No One Believed in the Seriousness of Hurricane Katrina

The structure and experience of the command relationships were critical for the reestablishment of order during Hurricane Katrina that hit the Gulf Coast in 2005, leaving massive destruction. Approximately 1,800 lives were lost due to the lack of state and government resources and the total cost of damage was over $90 billion dollars, with a record number of homes destroyed. The nation needed to come together to save the people of the Gulf states of Louisiana and Mississippi.

The nature of command relationships in the military are foundations to direct, lead and control, it is with this military experience that Servant Leaders can effectively give critical direction and information to Soldiers and civilians through multiple channels of communication. This form of communication allows better decisions to be made and critical information to seamlessly reach the public. When disaster strikes in the United States, the quicker our military armed forces respond can make the difference between greater or less destruction and loss of life.

Command relationship dynamics are important to the success of all military operations. Whether in a civil domestic environment like the hurricane during Katrina or in a full-scale military operation, the complexities and dynamics are the same. Command relationship dynamics are the models that we need to follow because reducing time is critical. In Katrina, precious time was lost and delays in the actions of the States of Louisiana and Mississippi “led to chaos and panic in the affected areas, endangering citizens’ property and lives. The delayed reaction to this crisis suggests the need for an expansion of existing presidential authority to use active military forces to rapidly secure the disaster area” (Tkacz, 2006).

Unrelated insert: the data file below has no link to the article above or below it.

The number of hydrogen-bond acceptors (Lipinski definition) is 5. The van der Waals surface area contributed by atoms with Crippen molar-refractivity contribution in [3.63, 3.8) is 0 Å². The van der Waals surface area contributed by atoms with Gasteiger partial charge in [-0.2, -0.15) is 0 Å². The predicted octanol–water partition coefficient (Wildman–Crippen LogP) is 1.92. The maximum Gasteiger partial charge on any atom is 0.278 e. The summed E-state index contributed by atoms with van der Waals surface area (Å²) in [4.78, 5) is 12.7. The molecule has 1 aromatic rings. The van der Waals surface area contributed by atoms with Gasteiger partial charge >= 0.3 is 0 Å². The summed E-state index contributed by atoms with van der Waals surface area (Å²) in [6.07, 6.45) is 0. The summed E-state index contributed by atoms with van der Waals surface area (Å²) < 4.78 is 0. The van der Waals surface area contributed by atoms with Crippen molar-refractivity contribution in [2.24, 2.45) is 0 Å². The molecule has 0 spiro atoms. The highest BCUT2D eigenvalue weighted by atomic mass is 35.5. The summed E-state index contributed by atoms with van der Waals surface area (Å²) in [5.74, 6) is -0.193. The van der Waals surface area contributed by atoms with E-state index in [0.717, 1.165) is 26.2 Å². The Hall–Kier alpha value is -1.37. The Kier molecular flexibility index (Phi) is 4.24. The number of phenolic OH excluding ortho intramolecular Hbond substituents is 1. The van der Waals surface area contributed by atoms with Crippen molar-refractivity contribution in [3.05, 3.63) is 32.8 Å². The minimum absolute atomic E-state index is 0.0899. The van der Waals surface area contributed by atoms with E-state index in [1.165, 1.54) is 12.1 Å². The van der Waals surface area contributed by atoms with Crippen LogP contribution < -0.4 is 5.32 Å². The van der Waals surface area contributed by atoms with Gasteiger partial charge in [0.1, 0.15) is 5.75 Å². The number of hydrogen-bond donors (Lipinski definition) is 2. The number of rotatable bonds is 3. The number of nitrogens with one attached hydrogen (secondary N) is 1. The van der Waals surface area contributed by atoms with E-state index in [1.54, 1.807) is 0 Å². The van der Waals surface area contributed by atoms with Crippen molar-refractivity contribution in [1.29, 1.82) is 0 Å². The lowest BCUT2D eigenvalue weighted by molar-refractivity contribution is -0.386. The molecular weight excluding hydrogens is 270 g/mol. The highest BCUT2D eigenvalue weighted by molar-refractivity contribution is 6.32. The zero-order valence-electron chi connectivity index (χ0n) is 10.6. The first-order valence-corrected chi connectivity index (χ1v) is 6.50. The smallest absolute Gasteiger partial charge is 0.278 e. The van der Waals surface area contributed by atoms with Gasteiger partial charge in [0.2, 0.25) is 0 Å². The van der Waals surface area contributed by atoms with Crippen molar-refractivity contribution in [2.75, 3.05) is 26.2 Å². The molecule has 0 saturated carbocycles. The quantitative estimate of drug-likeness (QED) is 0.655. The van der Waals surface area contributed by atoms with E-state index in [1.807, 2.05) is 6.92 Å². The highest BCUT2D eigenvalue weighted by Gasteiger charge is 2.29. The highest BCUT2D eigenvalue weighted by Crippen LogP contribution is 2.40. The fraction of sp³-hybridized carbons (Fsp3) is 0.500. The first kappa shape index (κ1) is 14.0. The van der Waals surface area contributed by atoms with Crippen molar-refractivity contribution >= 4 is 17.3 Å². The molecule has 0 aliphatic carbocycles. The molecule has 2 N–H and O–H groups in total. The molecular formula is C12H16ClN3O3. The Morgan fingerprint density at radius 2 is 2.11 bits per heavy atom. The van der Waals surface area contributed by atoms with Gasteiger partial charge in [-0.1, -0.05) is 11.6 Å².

How the command and support come together to synchronize the correct use of time and military resources depends on the dynamics. This is a quantitative and qualitative approach using the numbers of affected people and the lack of abilities to solve basic problems.

Prior to responding to an emergency, how the military and civilian authorities will respond is directly tied to the training they received. If the training was not advanced and the training was not realistic, the different agencies fall short of the expectations needed to resolve the issues and repair the infrastructure. Before a fire, natural disaster, flood, or hurricane, proper risk training will help responders and military personal safely evaluate the situation, plan for a response, and mitigate the different levels of hazards. Preparation and action always make the calculated differences before, during, and after an emergency. Before disaster strikes, the military and government agencies at all levels coordinate how their response will improve the situation. They use lessons learned from past experiences, which greatly improves future emergency training.

During Hurricane Katrina, the emergency personal and first responders were completely unprepared for such a disaster and overwhelmed by the heights of the flood waters. The water reached heights of twenty plus feet and communications for speaking between police, fire, and rescue did not work. How can a state or municipality manage a critical situation like a disaster without the ability to communicate?